The astronomical growth in the wealth and cultural influence of multinational corporations over the last fifteen years can arguably be traced back to a single, seemingly innocuous idea developed by management theorists in the mid-1990s: that successful corporations must primarily produce brands, as opposed to products.
That demand, still sometimes in some areas of the world whispered for fear of a jinx, is to build a resistance—both high-tech and grassroots, both focused and fragmented—that is as global and as capable of coordinated action, as the multinational corporations it seeks to subvert.
Naomi Klein, No Logo
Embedded systems, an emerging area of computer technology, combine multiple technologies, such as computers, semiconductors, microelectronics, and the Internet, and as a result, are finding ever-increasing application in or modern world.
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Ryan Cohen and Tao Wang, Android Application Development for the Intel Platform
Despite a decade of books devoted to exposing Wall Street malfeasance, escalating temperatures, alarming increases in inequality, and the insidious privatization of the commons, all these problems have increased to epidemic proportions.
It is said that the ancient Chinese sage Laotzu warned, if we do not change direction, we will end up where we are heading.
Viki McCabe, Coming to Our Senses
The book was thick and black and covered with dust.
And on the way home, she met her brothers, and there was a rough-and-tumble, and the lovely crown was broken, and she forgot the message, which was never delivered.
A. S. Byatt, Possession
At 5 a.m. on an intensely hot summer day, President John Quincy Adams left the White House by stagecoach for Quincy, Massachusetts.
Four years later, Louisa joined him.
Fred Kaplan, John Quincy Adams
The temp agency’s application was only four pages long, but somehow Bev hadn’t managed to fill it out.
“<3” Amy replied.
Emily Gould, Friendship
Loudon Tripp, wearing a seersucker suit and a Harvard tie, sat in my office on a very nice day in September and told me he’d looked into my background and might hire me.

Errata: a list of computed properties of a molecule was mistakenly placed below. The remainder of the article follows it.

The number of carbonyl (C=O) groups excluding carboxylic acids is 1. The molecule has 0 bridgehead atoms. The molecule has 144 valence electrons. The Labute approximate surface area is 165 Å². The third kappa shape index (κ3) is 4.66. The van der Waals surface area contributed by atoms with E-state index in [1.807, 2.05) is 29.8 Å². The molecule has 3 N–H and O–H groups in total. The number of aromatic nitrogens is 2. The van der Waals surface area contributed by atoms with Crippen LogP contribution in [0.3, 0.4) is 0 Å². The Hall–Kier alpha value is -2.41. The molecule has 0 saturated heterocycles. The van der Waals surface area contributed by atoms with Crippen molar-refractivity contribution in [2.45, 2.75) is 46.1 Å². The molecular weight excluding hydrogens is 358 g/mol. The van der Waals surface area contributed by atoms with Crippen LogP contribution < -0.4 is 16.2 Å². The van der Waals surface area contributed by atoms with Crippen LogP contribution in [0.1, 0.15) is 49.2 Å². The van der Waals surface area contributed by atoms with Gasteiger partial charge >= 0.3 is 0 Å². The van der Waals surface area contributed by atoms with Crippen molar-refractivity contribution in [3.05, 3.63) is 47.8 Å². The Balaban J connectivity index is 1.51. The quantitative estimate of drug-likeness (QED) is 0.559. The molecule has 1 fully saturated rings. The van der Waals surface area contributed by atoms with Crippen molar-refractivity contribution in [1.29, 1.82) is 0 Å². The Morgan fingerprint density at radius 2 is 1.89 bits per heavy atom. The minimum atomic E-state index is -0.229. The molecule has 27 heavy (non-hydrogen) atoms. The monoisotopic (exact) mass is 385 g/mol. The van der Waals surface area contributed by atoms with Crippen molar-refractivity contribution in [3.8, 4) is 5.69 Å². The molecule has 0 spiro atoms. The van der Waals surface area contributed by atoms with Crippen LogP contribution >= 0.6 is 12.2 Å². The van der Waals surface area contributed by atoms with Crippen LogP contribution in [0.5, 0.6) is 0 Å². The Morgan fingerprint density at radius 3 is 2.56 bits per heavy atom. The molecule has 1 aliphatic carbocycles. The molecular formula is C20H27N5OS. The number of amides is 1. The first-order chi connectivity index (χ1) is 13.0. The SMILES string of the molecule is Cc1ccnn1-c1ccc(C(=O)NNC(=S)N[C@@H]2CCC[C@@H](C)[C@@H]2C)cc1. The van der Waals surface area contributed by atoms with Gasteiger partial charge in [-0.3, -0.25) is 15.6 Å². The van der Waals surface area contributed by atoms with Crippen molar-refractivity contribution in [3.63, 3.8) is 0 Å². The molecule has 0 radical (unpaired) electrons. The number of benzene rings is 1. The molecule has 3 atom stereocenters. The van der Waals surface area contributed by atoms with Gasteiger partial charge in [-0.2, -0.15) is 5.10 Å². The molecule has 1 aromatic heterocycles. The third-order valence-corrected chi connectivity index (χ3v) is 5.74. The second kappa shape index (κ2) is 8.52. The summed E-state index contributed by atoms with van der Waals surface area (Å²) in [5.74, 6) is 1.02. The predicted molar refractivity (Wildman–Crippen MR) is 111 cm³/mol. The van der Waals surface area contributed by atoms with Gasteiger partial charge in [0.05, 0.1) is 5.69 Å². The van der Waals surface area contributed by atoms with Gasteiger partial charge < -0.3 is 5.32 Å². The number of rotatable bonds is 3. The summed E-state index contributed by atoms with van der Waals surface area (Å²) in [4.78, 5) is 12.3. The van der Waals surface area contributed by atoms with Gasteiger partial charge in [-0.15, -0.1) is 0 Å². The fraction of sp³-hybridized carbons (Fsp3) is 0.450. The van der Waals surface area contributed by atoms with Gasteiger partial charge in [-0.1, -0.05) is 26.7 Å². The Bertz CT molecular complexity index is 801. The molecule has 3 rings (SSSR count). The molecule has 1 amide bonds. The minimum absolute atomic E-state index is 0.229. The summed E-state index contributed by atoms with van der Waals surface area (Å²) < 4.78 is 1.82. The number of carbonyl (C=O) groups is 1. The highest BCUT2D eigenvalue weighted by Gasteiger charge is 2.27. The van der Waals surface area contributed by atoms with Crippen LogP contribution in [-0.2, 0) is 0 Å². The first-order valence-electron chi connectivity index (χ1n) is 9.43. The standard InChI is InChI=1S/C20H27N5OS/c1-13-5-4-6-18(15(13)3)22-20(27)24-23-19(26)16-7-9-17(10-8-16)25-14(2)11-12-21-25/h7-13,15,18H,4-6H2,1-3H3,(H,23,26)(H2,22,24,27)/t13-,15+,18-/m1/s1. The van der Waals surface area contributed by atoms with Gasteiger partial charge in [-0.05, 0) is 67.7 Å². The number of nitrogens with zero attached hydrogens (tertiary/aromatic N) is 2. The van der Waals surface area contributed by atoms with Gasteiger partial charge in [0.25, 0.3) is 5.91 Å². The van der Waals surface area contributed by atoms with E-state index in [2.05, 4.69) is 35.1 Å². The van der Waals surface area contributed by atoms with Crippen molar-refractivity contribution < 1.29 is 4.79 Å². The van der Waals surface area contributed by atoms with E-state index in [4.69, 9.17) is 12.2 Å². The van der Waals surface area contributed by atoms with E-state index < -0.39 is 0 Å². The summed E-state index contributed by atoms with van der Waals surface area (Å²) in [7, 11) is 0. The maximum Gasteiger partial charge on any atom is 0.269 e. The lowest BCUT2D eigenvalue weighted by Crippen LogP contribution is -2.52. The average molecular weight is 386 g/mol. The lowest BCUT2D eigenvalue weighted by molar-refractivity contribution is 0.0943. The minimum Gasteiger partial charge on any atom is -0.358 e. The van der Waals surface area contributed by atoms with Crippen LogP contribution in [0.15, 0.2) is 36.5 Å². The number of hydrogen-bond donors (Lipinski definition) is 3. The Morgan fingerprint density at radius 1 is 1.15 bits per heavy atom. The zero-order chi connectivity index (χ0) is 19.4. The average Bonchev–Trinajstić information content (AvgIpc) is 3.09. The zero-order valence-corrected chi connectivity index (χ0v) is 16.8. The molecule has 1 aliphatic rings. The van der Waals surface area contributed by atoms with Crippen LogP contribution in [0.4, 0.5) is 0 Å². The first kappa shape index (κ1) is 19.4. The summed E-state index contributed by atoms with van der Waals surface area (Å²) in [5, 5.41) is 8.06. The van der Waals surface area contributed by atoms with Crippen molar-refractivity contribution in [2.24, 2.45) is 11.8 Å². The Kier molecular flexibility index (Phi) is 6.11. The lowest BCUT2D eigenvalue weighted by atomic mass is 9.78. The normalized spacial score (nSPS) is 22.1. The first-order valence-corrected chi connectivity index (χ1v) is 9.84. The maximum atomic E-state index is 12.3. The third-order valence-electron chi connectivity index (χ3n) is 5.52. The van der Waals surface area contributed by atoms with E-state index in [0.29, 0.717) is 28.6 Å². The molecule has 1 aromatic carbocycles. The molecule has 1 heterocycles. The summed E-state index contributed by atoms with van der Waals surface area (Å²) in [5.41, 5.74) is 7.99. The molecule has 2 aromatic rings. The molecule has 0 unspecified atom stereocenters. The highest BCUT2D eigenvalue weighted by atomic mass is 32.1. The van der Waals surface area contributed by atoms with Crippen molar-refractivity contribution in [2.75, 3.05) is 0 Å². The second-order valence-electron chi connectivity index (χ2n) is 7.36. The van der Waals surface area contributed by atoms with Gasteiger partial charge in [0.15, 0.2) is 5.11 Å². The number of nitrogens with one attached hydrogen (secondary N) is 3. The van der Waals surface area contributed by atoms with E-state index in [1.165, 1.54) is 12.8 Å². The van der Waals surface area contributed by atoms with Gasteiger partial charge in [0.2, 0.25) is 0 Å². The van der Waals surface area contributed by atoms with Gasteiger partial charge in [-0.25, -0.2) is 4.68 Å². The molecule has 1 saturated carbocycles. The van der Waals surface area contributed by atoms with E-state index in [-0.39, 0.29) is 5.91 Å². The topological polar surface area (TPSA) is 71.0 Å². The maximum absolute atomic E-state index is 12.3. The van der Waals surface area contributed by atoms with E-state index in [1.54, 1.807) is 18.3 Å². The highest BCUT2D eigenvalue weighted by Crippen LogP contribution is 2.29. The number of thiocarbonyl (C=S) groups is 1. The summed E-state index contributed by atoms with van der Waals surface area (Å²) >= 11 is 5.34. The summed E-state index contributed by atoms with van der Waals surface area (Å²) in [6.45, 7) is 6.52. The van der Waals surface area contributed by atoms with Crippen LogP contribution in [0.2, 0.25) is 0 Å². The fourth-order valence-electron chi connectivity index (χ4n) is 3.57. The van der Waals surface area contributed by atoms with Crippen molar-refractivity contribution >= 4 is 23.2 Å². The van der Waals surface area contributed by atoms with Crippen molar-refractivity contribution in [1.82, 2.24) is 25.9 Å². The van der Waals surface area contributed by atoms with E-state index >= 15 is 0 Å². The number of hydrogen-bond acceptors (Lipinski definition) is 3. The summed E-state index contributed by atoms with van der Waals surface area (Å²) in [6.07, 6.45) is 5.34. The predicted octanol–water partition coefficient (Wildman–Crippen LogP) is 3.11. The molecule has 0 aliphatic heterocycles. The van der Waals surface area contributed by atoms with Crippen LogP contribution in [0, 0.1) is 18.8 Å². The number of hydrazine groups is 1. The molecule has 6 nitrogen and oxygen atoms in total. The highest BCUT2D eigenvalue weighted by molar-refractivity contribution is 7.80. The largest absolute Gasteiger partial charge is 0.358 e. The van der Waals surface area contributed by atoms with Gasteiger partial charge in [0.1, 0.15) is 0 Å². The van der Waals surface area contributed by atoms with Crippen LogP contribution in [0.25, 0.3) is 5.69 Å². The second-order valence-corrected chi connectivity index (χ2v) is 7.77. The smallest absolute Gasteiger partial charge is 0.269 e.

“I think I’ll let them lie.”
Robert Parker, Paper Doll
Cheyenne Mountain sits on the eastern slope of Colorado’s Front Range, rising steeply from the prairie and overlooking the city of Colorado Springs.
Despite all evidence to the contrary, I remain optimistic.
Eric Schlosser, Fast Food Nation
When you open a book, you are already at the end of a long journey.
When Joyce was a little boy and dessert time was announced, he would make his way down the staircase, holding his nursemaid’s hand, and call out to his parents with every accomplished step, “Here’s me! Here’s me!”
Kevin Birmingham, The Most Dangerous Book
The woman who came into my office on a bright January day was a knockout.
“Sometimes it isn’t,” Hawk said.
Robert Parker, Hundred-Dollar Baby
We hear these arguments all the time.
We can protect privacy as well as have effective security.
Daniel Solove, Nothing to Hide
The station wagons arrived at noon, a long shining line that coursed through the west campus.
The cults of the famous and the dead.
Don DeLillo, White Noise
An overture then: Lights blaze from an American Craftsman home in a demure neighborhood, late on a spring evening, in the tenth year of the altered world.
And at last you will hear now this piece goes.
Richard Powers, Orfeo
I was at my desk, in my office, with my feet up on the windowsill, and a yellow pad in my lap, thinking about baseball.
Robert Parker, Hugger Mugger
On July of 2003, I was invited to Portland, Oregon, by my friend and fellow O’Reilly Author, Randal Schwartz, to attend the release party for his newest book, Learning Perl Objects, References & Modules.
You’re a great writer.
Wil Wheaton, Just a Geek
On a spectacular late spring evening in Allentown, Pennsylvania, a sellout crowd of 10,100 people packed Coca-Cola Park, the five-year-old stadium that has served as the home for the Lehigh Valley IronPigs since 2008.
Truer words were never written.
John Feinstein, Where Nobody Knows Your Name
A big program is made up of many small modules.
Chapter 10 in Stevens (1992) is a comprehensive treatment of signals and signal-handling procedures; it describes the differences among the Unix variants and the POSIX standards.
David Hanson, C Interfaces and Implementations
Her name was Devona Jefferson.
“Perfect,” I said.
Robert Parker, Double Deuce
From inside a London tea room, two well-dressed women look with mild disdain at a figure in the rain outside.